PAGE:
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dc.contributor.advisorPhillips, Peter W. B.en_US
dc.creatorKarwandy, Jeremyen_US
dc.date.accessioned2008-10-30T09:59:30Zen_US
dc.date.accessioned2013-01-04T05:07:27Z
dc.date.available2009-10-31T08:00:00Zen_US
dc.date.available2013-01-04T05:07:27Z
dc.date.created2008en_US
dc.date.issued2008en_US
dc.date.submitted2008en_US
dc.identifier.urihttp://hdl.handle.net/10388/etd-10302008-095930en_US
dc.description.abstractThis project examines the theoretical basis for linking industrial clustering to the strategic management of firms. Specifically, a recently deployed theory building framework defined three perspectives on clustering, the competitiveness perspective, the externalities perspective and the territorial perspective, but stopped short of explaining when, where and to whom these perspectives are relevant. This thesis proposes that firms are the central recipient of cluster effects and that the product-based, resource-based and knowledge-based approaches to management provide the theoretical base from which the operational contexts of each cluster perspective can be defined. Three cluster-management relationships are modelled and beta-tested on a sample of cluster-based firms. The empirical analysis is designed to provide feedback to the theory building process and not to prove or disprove the theory itself. The analysis yielded little if any evidence that the proposed cluster-management relationships are present in the sample that was studied. This result was a surprise as the exuberance with which clusters and their benefits are often promoted suggests that in a cluster there should be a pronounced correlation between firm performance and cluster attributes. The statistical limitations of this analysis mean the results can not be inferred to the general population and that the theoretical propositions are not actually disproved. Nonetheless, the muted observations do cast attention on the need for better modelling and measurement instruments in the field of cluster research. In addition, this project initiates a deductive process by which subsequent research can focus on the causal pathways that comprise the phenomenon of industrial clustering; including the pathway that links clusters to firms and then to economic performance.en_US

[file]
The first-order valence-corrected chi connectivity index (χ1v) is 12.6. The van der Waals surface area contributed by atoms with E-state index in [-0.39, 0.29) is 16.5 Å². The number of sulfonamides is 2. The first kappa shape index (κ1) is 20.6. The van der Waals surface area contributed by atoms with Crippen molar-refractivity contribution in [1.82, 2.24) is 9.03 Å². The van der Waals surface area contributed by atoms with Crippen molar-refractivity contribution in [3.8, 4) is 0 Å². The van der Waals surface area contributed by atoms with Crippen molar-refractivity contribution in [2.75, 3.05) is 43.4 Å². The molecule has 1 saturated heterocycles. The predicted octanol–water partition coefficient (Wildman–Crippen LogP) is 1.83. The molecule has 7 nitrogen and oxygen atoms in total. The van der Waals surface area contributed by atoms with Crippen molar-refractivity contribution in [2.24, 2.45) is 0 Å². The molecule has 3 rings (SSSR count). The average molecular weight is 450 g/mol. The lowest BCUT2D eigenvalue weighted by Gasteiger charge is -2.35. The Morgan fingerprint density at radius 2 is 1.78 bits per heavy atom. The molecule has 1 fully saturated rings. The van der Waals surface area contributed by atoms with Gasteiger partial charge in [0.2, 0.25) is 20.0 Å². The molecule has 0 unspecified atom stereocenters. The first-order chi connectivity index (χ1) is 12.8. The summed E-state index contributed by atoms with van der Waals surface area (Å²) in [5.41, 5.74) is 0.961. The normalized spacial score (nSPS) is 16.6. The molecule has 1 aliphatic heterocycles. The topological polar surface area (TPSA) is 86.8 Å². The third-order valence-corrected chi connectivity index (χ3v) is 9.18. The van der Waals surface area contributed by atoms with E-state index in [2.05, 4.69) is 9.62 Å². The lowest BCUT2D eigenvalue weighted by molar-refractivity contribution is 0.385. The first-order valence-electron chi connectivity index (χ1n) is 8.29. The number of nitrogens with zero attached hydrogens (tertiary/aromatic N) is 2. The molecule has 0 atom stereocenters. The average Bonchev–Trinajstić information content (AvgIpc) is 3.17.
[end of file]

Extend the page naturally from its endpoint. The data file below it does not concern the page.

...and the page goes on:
dc.language.isoen_USen_US
dc.subjectclusteren_US
dc.subjectinnovationen_US
dc.subjectstrategic managementen_US
dc.subjecteconomic geographyen_US
dc.titlePerspectives on industrial clustering and the product, resource and knowledge based views of managementen_US
thesis.degree.departmentInterdisciplinary Studiesen_US
thesis.degree.disciplineInterdisciplinary Studiesen_US
thesis.degree.grantorUniversity of Saskatchewanen_US
thesis.degree.levelMastersen_US
thesis.degree.nameMaster of Science (M.Sc.)en_US
dc.type.materialtexten_US
dc.type.genreThesisen_US
dc.contributor.committeeMemberPainter, Marvin J.en_US
dc.contributor.committeeMemberIsaac, Grant E.en_US
dc.contributor.committeeMemberDilling, Bryanen_US
dc.contributor.committeeMemberCraig, Wayneen_US


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